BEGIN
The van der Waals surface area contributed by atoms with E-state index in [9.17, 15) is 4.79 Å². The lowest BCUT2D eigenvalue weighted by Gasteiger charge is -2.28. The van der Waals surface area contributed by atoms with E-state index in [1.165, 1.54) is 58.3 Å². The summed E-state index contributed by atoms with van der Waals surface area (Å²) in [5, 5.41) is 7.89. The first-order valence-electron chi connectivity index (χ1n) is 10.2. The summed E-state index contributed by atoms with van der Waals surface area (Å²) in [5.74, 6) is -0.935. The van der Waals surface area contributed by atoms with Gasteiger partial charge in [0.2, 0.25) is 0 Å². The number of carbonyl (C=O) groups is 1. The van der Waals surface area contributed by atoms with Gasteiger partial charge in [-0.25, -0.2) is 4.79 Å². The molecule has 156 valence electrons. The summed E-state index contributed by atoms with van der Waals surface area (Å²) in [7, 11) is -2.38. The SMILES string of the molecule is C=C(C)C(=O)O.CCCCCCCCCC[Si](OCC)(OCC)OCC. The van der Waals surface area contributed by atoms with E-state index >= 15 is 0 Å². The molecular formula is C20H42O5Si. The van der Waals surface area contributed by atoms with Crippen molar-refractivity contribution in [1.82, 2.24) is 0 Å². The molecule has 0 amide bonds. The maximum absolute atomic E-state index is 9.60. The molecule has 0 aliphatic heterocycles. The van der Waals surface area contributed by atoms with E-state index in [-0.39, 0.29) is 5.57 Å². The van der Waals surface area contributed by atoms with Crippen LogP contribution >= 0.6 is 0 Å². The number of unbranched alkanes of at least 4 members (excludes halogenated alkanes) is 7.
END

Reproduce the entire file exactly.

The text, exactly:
The van der Waals surface area contributed by atoms with E-state index in [9.17, 15) is 4.79 Å². The lowest BCUT2D eigenvalue weighted by Gasteiger charge is -2.28. The van der Waals surface area contributed by atoms with E-state index in [1.165, 1.54) is 58.3 Å². The summed E-state index contributed by atoms with van der Waals surface area (Å²) in [5, 5.41) is 7.89. The first-order valence-electron chi connectivity index (χ1n) is 10.2. The summed E-state index contributed by atoms with van der Waals surface area (Å²) in [5.74, 6) is -0.935. The van der Waals surface area contributed by atoms with Gasteiger partial charge in [0.2, 0.25) is 0 Å². The number of carbonyl (C=O) groups is 1. The van der Waals surface area contributed by atoms with Gasteiger partial charge in [-0.25, -0.2) is 4.79 Å². The molecule has 156 valence electrons. The summed E-state index contributed by atoms with van der Waals surface area (Å²) in [7, 11) is -2.38. The SMILES string of the molecule is C=C(C)C(=O)O.CCCCCCCCCC[Si](OCC)(OCC)OCC. The van der Waals surface area contributed by atoms with E-state index >= 15 is 0 Å². The molecular formula is C20H42O5Si. The van der Waals surface area contributed by atoms with Crippen molar-refractivity contribution in [1.82, 2.24) is 0 Å². The molecule has 0 amide bonds. The maximum absolute atomic E-state index is 9.60. The molecule has 0 aliphatic heterocycles. The van der Waals surface area contributed by atoms with E-state index in [-0.39, 0.29) is 5.57 Å². The van der Waals surface area contributed by atoms with Crippen LogP contribution >= 0.6 is 0 Å². The number of unbranched alkanes of at least 4 members (excludes halogenated alkanes) is 7.